April 28 – Day of Mourning

CHARLOTTETOWN: On April 28, many flag raising ceremonies will be held on the Island to remember the workers killed or injured on the job.

“Every April 28th, citizens across the country and around the globe gather to remember workers that were killed or injured at work. On average, in Canada, a worker dies every eight hours,” said Jason Woodbury, CUPE PEI and CUPE National Health and Safety Committee Representative.

It was CUPE’s National Health and Safety Committee who in 1984, first proposed the idea of a day to remember workers injured or killed on the job. Soon after, CUPE, national, provincial and local levels, along with the Canadian Labour Congress, began to recognize April 28th as the Day of Mourning.

“Each year on this day, we take the time to raise awareness about workers safety and encourage employers across the province to establish practices that ensure their workers return to their families at the end of each shift,” concluded Woodbury.

“On April 28th, we are inviting all Islanders to take time to remember workers killed or injured on the job, either by participating in the Day of Mourning Ceremony organized by the PEI Federation of labour at Confederation Center of the Arts, or in a flag raising ceremony  organized by CUPE” added Woodbury.

 Flags raising ceremonies are:

City Hall, Summerside at 9:30 a.m.

City Hall, Charlottetown at 11:30 a.m.

Province House, Charlottetown at 12:00 p.m.

Memorial Hall at 7:00 p.m., organized by the Federation of Labour

Forum on TPP

This April 27th, come and join us to discuss what impacts will the TPP (Trans Pacific Partnership Trade Deal) have on PEI. What will happen to our agricultural sector, our fishing industry, our environment, our jobs? This is the Trade Deal you heard so much about during the last Federal Election. TPP-April-27th png


Blood Service Workers: CUPE solidarity in action

February 18th, 2016, Charlottetown – The Canadian Blood Service (CBS) workers in PEI are now entering week 25 of their strike. However, they have received some good news from the CUPE National leaders. Mark Hancock, CUPE National President, signed a thousand dollar cheque to each striking worker.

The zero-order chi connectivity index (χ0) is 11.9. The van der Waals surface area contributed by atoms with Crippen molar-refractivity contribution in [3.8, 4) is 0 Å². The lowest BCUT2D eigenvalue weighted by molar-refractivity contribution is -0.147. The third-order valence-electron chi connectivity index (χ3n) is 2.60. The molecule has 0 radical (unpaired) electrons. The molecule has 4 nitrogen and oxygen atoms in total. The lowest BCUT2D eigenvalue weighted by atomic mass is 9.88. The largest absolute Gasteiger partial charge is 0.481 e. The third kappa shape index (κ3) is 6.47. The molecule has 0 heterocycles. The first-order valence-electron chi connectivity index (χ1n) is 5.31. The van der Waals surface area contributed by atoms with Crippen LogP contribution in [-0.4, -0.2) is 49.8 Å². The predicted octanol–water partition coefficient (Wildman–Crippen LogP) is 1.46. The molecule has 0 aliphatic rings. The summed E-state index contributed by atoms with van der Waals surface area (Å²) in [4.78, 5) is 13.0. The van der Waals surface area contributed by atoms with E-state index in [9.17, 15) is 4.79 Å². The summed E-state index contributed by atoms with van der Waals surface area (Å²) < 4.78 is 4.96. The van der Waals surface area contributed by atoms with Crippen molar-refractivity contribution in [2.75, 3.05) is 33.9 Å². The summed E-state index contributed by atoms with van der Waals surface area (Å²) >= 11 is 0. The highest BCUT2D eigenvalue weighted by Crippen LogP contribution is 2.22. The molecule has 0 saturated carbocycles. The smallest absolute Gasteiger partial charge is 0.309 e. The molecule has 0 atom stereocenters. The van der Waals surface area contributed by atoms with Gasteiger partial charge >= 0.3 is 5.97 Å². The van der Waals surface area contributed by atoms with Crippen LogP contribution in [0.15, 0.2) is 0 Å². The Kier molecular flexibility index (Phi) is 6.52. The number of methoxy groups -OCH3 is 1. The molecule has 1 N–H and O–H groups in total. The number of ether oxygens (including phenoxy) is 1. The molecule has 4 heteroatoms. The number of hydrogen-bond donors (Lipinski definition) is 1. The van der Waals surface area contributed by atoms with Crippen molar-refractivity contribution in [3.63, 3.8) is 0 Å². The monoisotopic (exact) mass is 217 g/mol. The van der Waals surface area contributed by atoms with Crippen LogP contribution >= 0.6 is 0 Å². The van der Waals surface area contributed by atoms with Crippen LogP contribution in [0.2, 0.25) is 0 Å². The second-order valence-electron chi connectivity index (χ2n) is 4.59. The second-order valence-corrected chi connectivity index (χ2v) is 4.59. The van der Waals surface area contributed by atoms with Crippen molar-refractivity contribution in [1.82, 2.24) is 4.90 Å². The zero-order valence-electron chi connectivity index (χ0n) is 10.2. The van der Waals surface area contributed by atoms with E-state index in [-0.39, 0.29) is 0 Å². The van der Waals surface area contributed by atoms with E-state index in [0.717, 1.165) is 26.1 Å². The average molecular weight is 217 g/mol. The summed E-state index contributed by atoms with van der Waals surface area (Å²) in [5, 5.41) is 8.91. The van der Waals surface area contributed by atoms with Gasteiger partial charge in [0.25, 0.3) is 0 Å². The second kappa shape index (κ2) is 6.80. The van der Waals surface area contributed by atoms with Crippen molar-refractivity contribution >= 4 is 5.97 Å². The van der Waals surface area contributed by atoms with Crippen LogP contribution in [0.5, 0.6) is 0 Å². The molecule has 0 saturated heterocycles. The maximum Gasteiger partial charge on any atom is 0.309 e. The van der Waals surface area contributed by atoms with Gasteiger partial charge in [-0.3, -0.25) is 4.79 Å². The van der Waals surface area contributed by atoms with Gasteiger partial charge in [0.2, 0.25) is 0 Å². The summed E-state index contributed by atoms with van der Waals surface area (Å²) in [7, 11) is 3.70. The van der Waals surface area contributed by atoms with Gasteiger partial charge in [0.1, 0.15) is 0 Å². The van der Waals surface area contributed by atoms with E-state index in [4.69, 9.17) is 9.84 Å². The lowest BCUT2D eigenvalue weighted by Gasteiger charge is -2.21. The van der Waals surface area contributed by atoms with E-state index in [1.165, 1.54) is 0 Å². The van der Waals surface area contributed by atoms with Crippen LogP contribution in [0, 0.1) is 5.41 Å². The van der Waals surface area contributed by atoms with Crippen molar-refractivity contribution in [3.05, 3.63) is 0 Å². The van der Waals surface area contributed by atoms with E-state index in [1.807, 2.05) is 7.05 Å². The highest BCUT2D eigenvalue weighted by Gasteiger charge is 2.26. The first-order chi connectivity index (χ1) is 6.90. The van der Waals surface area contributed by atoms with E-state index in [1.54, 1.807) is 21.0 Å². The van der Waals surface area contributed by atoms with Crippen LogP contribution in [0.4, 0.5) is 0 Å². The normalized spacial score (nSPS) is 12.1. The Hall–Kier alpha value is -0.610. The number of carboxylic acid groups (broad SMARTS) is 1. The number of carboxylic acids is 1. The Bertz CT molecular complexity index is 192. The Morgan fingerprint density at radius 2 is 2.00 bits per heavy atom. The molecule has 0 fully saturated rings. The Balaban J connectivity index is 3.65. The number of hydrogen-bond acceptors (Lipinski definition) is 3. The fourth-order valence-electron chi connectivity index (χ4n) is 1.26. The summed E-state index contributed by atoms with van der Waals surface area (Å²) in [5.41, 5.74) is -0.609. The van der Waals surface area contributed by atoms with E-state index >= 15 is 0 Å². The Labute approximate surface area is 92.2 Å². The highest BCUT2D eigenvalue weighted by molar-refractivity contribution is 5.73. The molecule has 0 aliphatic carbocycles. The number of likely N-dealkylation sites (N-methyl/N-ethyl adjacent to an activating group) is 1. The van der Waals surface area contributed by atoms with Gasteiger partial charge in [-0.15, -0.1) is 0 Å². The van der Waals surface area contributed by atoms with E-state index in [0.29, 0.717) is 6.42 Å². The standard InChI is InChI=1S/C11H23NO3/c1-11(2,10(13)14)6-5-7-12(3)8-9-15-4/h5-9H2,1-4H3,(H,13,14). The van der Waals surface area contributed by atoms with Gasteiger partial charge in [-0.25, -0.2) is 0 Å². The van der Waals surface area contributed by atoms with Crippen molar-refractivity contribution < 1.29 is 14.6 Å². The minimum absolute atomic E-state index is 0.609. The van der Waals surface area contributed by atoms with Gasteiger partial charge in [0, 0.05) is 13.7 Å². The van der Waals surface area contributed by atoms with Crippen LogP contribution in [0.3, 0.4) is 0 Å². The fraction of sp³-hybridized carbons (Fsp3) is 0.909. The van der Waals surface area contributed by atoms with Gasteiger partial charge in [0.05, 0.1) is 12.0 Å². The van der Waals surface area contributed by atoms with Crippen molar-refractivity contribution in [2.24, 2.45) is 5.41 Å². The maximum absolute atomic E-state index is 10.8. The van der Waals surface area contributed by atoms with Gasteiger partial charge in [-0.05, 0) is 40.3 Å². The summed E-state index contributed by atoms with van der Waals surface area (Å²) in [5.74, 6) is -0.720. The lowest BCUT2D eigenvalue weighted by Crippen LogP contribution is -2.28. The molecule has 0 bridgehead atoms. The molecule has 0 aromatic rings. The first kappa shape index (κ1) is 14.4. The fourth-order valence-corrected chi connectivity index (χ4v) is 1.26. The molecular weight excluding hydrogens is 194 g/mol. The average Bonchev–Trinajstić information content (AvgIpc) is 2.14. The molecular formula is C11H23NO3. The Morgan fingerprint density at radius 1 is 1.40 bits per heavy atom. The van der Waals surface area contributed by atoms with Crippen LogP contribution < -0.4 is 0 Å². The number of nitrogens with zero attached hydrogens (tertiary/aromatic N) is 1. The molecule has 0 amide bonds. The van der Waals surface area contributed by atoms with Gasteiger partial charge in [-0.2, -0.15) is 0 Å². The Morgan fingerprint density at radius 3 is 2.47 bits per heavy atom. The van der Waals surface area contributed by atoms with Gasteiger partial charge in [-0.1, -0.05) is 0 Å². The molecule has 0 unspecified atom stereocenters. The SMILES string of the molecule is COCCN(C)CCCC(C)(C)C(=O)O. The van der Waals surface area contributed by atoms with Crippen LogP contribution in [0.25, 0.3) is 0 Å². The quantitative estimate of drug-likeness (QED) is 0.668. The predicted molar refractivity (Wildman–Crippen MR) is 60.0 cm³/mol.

With this recent contribution, nearly $20,000 has been raised by the CUPE membership for the CBS strikers. “During the holidays, with the initiative of Local 1870, CUPE PEI had organized a Christmas fundraiser for these striking workers. CUPE PEI stepped in to help, and now, the National leadership wants to do their part too,” said Lori MacKay, President of CUPE PEI.

“Even if the CBS employees are members of another union, we wanted to show solidarity,” said MacKay.

Workers deserve good contracts. Even if they are not CUPE members, their fight is our fight. Like the old trade-unionist principle goes: “An injury to one is an injury to all”.

The striking CBS workers are members of NSUPE Local 19, and they demand government intervention to help settle the dispute.

“The issue is guaranteed work hours. We all like our jobs, however, CBS wants us all to be ‘on-demand’ workers. Some of us are working less than 19 hours per week, and we’re also expected to be scheduled ‘on-demand’. How can we provide for ourselves, let alone our families, if getting a second job is impossible because of unpredictable work hours?” questioned Tanya Herrell, Local 19 President.